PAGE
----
This opinion will be unpublished and

may not be cited except as provided by

Minn. Stat. § 480A.08, subd. 3 (2006).





Dean C. Suneson,


Northern Tool and Equipment Company, Inc.,


Filed October 23, 2007


Kalitowski, Judge


Dakota County District Court

File No. 19-C0-05-009071



Stephen M. Thompson, Tammy P. Friederichs, Friederichs & Thompson, P.A., 1120 East 80th Street, Suite 106, Bloomington, MN 55420 (for appellant)


Jeremy D. Sosna, Chad W. Strathman, Ford & Harrison LLP, 225 South Sixth Street, Suite 3150, Minneapolis, MN 55402 (for respondent)


            Considered and decided by Ross, Presiding Judge; Kalitowski, Judge; and Crippen, Judge.*


U N P U B L I S H E D   O P I N I O N


            Appellant Dean C. Suneson sued respondent Northern Tool and Equipment Company for age discrimination after respondent terminated his employment.  On appeal from a grant of summary judgment to respondent, appellant argues that the district court erred in determining that (1) there were no genuine issues of material fact; (2) appellant failed to establish a prima facie case of age discrimination; and (3) respondent’s proffered reason for terminating appellant was not a pretext for discrimination.  We affirm.  


            On an appeal from summary judgment, this court makes two determinations:  “(1) whether there are any genuine issues of material fact and (2) whether the [district court] erred in [its] application of the law.”  State by Cooper v. French, 460 N.W.2d 2, 4 (Minn. 1990).  This court must “view the evidence in the light most favorable to the party against whom judgment was granted.”  Fabio v. Bellomo, 504 N.W.2d 758, 761 (Minn. 1993).  But “the party resisting summary judgment must do more than rest on mere averments.”  DLH, Inc. v. Russ, 566 N.W.2d 60, 71 (Minn. 1997).  Summary judgment is appropriate if the nonmoving party has the burden of proof on an issue and does not present “sufficient evidence to permit reasonable persons to draw different conclusions.”  Schroeder v. St. Louis County, 708 N.W.2d 497, 507 (Minn. 2006).  If there are no genuine issues of material fact, this court will review the district court’s application of law de novo.  Hubred v. Control Data Corp., 442 N.W.2d 308, 310 (Minn. 1989).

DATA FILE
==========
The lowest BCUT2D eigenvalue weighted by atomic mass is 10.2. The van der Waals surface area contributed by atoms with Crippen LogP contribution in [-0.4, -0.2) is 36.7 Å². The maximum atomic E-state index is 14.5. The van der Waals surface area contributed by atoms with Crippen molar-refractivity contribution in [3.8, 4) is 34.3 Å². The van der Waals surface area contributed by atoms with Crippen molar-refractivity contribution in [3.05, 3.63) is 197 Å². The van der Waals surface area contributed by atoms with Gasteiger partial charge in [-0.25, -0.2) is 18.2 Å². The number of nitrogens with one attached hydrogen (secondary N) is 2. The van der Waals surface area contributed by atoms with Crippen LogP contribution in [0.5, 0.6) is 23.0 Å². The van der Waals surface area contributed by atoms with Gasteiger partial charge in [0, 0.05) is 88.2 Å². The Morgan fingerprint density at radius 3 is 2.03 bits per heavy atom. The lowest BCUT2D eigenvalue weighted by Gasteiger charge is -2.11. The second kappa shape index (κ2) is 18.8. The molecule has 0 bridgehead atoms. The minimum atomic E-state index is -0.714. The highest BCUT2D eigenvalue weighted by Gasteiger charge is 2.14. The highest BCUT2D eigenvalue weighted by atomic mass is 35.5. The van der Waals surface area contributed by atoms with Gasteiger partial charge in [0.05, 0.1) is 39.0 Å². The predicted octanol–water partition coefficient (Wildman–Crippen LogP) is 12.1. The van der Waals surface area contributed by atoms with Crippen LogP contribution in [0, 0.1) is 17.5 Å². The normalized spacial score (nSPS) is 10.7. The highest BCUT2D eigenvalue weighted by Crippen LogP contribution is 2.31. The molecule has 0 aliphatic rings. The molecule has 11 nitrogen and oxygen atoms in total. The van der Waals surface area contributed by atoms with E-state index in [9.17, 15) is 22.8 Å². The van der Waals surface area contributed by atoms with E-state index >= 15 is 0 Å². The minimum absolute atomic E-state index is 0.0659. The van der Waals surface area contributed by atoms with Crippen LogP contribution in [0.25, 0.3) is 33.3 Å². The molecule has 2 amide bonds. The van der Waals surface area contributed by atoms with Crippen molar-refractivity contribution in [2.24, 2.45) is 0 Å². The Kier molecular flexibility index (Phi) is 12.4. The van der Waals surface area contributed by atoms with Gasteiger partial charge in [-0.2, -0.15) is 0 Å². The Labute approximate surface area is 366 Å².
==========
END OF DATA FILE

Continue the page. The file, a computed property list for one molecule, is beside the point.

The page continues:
Appellant argues that the district court viewed disputed evidence in the light most favorable to the moving party (respondent), and improperly resolved material facts.  Appellant cites several examples from the district court’s summary judgment order to support this argument.  Because the fact disputes resolved by the district court in its order would not affect the outcome in this case, we conclude that summary judgment was appropriate. 

“The district court’s function on a motion for summary judgment is not to decide issues of fact, but solely to determine whether genuine factual issues exist.”  DHL, 566 N.W.2d at 70.  But caselaw establishes that summary judgment is proper if “there is no genuine issue of material fact . . . .”  Fabio, 504 N.W.2d at 761 (emphasis added).  A fact is material if its resolution would affect the outcome of the case.  Rathbun v. W.T. Grant Co., 300 Minn. 223, 229, 219 N.W.2d 641, 646 (1974). 

The most glaring example of the district court’s errors, according to appellant, was the court’s adoption of respondent’s position that appellant engaged in daily sexual harassment of a coworker.  But the issue here is not whether appellant actually engaged in the behavior, but whether respondent had a genuine belief that appellant had engaged in misconduct.  Hitt v. Harsco Corp., 356 F.3d 920, 924 (8th Cir. 2004); Harvey v. Anheuser-Bush, Inc., 38 F.3d 968, 973 (8th Cir. 1994); Curtis v. Medtronic, Inc., 1996 WL 731 (Minn. App. Jan. 2, 1996) (quoting Elrod v. Sears, Roebuck & Co., 939 F.2d 1466, 1470 (11th Cir. 1991) (“[t]he inquiry of the ADEA is limited to whether [the employer] believed that [the employee] was guilty of harassment and if so, whether this belief was the reason behind [employee’s] discharge”)).  It is undisputed that a coworker complained to respondent about appellant’s behavior, and that respondent conducted an investigation into the matter.  Thus, the district court’s finding that appellant actually engaged in the behavior is not a material fact. 

Because none of appellant’s references pertain to material disputed facts in this matter, we conclude that the district court did not commit reversible error by adopting respondent’s version of some of the facts disputed by appellant.